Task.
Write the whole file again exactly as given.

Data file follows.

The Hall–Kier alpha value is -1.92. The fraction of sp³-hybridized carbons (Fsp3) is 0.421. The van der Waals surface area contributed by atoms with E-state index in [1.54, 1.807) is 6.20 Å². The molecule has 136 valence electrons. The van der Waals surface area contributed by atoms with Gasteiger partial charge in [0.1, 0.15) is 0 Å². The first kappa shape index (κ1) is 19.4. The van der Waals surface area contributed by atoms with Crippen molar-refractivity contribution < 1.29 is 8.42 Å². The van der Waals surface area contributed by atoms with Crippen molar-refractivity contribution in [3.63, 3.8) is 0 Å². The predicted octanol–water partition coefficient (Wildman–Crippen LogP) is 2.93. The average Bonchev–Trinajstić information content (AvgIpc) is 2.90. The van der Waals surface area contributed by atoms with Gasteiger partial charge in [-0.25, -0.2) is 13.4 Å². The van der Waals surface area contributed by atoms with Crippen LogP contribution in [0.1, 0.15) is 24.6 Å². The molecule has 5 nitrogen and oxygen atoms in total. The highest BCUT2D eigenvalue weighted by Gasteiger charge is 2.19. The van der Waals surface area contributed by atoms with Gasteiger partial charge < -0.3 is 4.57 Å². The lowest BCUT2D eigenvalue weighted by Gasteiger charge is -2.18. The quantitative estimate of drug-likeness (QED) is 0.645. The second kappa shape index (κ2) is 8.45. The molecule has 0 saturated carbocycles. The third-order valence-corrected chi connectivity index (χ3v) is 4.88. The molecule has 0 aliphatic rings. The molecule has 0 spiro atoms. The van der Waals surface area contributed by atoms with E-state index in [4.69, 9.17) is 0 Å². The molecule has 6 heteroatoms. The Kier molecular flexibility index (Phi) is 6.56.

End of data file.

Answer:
The Hall–Kier alpha value is -1.92. The fraction of sp³-hybridized carbons (Fsp3) is 0.421. The van der Waals surface area contributed by atoms with E-state index in [1.54, 1.807) is 6.20 Å². The molecule has 136 valence electrons. The van der Waals surface area contributed by atoms with Gasteiger partial charge in [0.1, 0.15) is 0 Å². The first kappa shape index (κ1) is 19.4. The van der Waals surface area contributed by atoms with Crippen molar-refractivity contribution < 1.29 is 8.42 Å². The van der Waals surface area contributed by atoms with Crippen molar-refractivity contribution in [3.63, 3.8) is 0 Å². The predicted octanol–water partition coefficient (Wildman–Crippen LogP) is 2.93. The average Bonchev–Trinajstić information content (AvgIpc) is 2.90. The van der Waals surface area contributed by atoms with Gasteiger partial charge in [-0.25, -0.2) is 13.4 Å². The van der Waals surface area contributed by atoms with Crippen LogP contribution in [0.1, 0.15) is 24.6 Å². The molecule has 5 nitrogen and oxygen atoms in total. The highest BCUT2D eigenvalue weighted by Gasteiger charge is 2.19. The van der Waals surface area contributed by atoms with Gasteiger partial charge < -0.3 is 4.57 Å². The lowest BCUT2D eigenvalue weighted by Gasteiger charge is -2.18. The quantitative estimate of drug-likeness (QED) is 0.645. The second kappa shape index (κ2) is 8.45. The molecule has 0 saturated carbocycles. The third-order valence-corrected chi connectivity index (χ3v) is 4.88. The molecule has 0 aliphatic rings. The molecule has 0 spiro atoms. The van der Waals surface area contributed by atoms with E-state index in [4.69, 9.17) is 0 Å². The molecule has 6 heteroatoms. The Kier molecular flexibility index (Phi) is 6.56.